DUBAI (Reuters) - Saudi Arabia replaced the head of Jeddah’s King Fahd Hospital on Tuesday as it struggled with mounting deaths from the SARS-like Middle East Respiratory Syndrome ahead of an influx of Muslim pilgrims in July.
The Health Ministry said on its website the move aimed to fight the spread of the virus and would “guarantee the immediate improvement of the medical care service” in the hospital, where a number of MERS patients are being treated.
In a separate statement, the World Health Organization (WHO) said outbreaks of MERS in Jeddah’s two main hospitals - King Fahd and King Faisal - were partly due to “breaches” in its recommended infection prevention and control measures.
But current evidence indicated there has been no significant change in the virus’ ability to spread, the WHO said after a five-day mission by a team of experts to Saudi Arabia.
“The majority of human-to-human infections occurred in health care facilities. One quarter of all cases have been health care workers,” WHO said.
There was a clear need to improve health care workers’ knowledge and attitudes about the disease and systematically apply WHO’s recommended measures in health care facilities.
Saudi Arabia has reported 431 cases of MERS since the disease was identified in 2012, of which 117 have been fatal, according to the latest figures posted on the ministry website.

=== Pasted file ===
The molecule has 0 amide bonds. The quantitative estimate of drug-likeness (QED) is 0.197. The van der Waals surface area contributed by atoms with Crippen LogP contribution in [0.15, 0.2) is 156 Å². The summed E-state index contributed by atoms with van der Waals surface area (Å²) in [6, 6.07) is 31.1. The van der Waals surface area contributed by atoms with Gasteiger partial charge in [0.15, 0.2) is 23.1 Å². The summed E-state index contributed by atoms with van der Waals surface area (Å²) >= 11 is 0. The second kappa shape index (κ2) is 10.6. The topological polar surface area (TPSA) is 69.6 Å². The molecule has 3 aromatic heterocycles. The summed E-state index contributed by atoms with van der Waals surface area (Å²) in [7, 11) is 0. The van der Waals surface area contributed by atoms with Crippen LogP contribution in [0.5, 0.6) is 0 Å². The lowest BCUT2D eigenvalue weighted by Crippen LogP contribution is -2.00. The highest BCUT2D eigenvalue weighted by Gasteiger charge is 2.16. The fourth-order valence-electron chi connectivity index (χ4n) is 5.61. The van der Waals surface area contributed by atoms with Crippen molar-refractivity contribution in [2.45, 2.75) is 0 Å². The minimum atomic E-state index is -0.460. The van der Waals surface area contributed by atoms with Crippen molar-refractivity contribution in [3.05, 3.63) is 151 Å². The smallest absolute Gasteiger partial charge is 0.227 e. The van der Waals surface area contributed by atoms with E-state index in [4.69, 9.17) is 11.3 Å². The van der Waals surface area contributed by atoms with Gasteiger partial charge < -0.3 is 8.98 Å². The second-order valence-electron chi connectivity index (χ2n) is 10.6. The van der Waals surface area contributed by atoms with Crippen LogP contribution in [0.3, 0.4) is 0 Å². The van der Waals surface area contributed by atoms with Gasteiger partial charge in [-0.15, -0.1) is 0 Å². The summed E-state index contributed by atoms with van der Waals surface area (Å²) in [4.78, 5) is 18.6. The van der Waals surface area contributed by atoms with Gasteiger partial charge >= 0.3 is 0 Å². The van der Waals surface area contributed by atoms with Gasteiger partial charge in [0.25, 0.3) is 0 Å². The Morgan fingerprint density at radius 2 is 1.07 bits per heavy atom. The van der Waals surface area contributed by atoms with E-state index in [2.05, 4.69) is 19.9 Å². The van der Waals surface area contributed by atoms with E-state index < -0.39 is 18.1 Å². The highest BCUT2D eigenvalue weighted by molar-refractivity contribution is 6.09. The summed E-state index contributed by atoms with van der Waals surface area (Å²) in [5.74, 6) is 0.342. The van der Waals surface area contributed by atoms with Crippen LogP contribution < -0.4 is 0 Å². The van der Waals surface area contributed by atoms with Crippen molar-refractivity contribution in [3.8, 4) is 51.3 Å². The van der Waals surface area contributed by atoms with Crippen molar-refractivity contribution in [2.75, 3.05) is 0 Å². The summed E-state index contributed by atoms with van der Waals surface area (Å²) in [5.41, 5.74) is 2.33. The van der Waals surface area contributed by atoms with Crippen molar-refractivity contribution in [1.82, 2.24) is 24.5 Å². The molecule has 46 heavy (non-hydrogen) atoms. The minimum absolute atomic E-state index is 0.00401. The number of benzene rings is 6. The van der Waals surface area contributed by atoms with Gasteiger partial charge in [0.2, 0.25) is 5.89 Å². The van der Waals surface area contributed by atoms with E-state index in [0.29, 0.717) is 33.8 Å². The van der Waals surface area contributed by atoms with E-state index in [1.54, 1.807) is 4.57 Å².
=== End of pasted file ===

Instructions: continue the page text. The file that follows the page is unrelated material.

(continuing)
The spread of new infections slowed during the winter, but there has been a sudden increase since last month, with many of the new cases recorded in Jeddah, the kingdom’s second city.
Two deaths were reported on Tuesday, along with 10 new cases in Jeddah, in the capital Riyadh, in the western city of Taif and in the holy cities of Mecca and Medina.
The upsurge is of particular concern because of the influx of pilgrims from around the world expected in July during the Muslim fasting month of Ramadan.
Amid growing public disquiet at the spread of the disease, King Abdullah sacked his health minister on April 21.
The authorities have at times struggled to counter rumors swirling on social media that they have not been transparent about the spread of the disease and the effectiveness of the prevention measures implemented so far.
MERS is a coronavirus like SARS, which killed around 800 people worldwide after first appearing in China in 2002. It can cause coughing, fever and pneumonia and there is no vaccine or anti-viral treatment against it.
Scientists say MERS does not transmit easily between people, although it could mutate. The most likely animal reservoir from which new cases are becoming infected is Saudi Arabia’s large population of camels.
Arab countries including Qatar, Kuwait, the United Arab Emirates, Oman and Tunisia have all reported cases of MERS, as well as several countries in Europe.
Last week, the United States confirmed its first case, a man who had been a health worker in Saudi Arabia.
Writing by Rania El Gamal; Additional reporting by Stephanie Nebehay in Geneva; Editing by Tom Heneghan